Business Etiquette – Time to Rethink the Compensation Question

I’m going to share a little secret. I don’t particularly enjoy discussing compensation. There. I said it. I’m a veteran recruiter, talking to candidates and hiring managers all day, every day, about job opportunities and compensation requirements. And if there’s one particular aspect of my job that I would enjoy kicking to the curb, this would be near the top of the list.

I’m curious to hear other’s opinions on this subject, as there are so many out there. There’s the camp of professionals who believe one’s current compensation is irrelevant when being considered for a new role. What if this candidate is being grossly underpaid? If the new position the candidate is interviewing for requires very different skillsets than their current role, is it a fair comparison? If a candidate’s experience and skills are particularly unique in the marketplace, can one even put a projected “price tag” on them? I don’t have the answers to these questions. I’m thinking out loud and asking all of you to join me.

Another school of thought surrounds the notion of needing to have a sort of baseline to work from when considering an appropriate compensation package. In my role as a recruiter, I always ask candidates to explain their current compensation structure. I ask LOTS of questions! This comes from a place of genuinely wanting to get to know my candidate, to understand what type of opportunity is going to fulfill them, to fill those gaps they might be experiencing in their current position.

It’s not common practice for me to provide specific compensation information to my clients when discussing a particular candidate’s salary requirements. When I present the candidate to a hiring manager, I provide a minimum compensation requirement (which I confirm with the candidate before submission). If a hiring manager pushes for very detailed information on a candidate’s current compensation package, it gives me pause. Assuming this candidate meets the requirements for the position, why is their current salary so important to understand? Fortunately for me, most of the hiring managers I’m partnering with do NOT push hard on this issue. I believe they trust that I am working hard for them and presenting the candidates whom I think are the best fit for their internal staffing needs.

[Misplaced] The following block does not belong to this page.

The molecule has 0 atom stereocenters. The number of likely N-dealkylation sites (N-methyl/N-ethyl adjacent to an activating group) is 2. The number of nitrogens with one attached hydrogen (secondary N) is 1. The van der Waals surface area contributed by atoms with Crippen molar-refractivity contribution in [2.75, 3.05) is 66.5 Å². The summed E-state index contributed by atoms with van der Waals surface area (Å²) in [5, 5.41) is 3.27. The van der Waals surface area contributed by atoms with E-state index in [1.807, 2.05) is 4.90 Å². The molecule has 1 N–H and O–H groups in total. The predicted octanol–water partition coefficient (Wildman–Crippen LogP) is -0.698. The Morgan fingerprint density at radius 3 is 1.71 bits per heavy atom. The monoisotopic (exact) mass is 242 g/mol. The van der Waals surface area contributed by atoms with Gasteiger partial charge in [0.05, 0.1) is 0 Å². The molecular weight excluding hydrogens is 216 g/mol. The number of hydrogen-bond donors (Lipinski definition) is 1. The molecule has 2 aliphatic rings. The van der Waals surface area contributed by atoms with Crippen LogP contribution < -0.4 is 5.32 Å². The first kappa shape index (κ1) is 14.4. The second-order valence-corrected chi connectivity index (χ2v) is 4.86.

Candidates – If you’re getting pushed by a hiring manager to provide specific compensation information and this doesn’t sit right with you, it may be an indicator that this isn’t the right culture fit, plain and simple. It is okay to set boundaries. Focus on communicating your minimum compensation requirements. Remind the hiring manager that this is a multi-faceted question. If a hiring manager can’t accept that you’re unwilling to provide this information, move on.

Hiring managers – If you’ve historically gathered compensation information from candidates as part of your interview process, perhaps it’s time to re-evaluate that approach. Why is this information so important? Maybe it’s just a standard question you’ve always incorporated into your interviews. But just because it’s been standard practice up to this point doesn’t mean it’s BEST practice moving forward. Pushing candidates hard on this may be unintentionally sending a message to prospective hires…and this could result in a negative perception of your organization.

Soon, this question may very well become illegal to ask in the state of Nebraska. Some cities and states have already passed legislation prohibiting employer questions about a candidate’s salary history. I’m not pretending to have all the answers here, but I think this is such a meaningful conversation to have and to explore all viewpoints. I hope employers base their offers on the skills and professional experience a candidate brings with them and that all parties have a good understanding of competitive market value in their respective niche.

Stephanie Miller, Aureus Group Senior Account ManagerStephanie Miller

Stephanie has been with Aureus Group for 13 years. As a Senior Account Manager within the finance and accounting division, she enjoys partnering with organizations across Nebraska, providing staffing solutions within the areas of accounting, finance, and human resources. In addition to working closely with hiring managers who are trying to identify talent for their departments, Stephanie finds great satisfaction serving as a confidential resource for professionals who are interested in exploring new job opportunities.

Stephanie has a bachelor’s degree in communication studies from Nebraska Wesleyan University and a master’s degree in negotiation and dispute resolution from Creighton University. In her free time, she enjoys spending time with her husband, Chad, and their three little girls, Charlotte, Willa, and Cecelia. Some of her hobbies include running, going on family vacations, and attending sporting events. Stephanie feels very fortunate to have found a career that is always presenting her with new, exciting challenges, professional growth, and learning opportunities.


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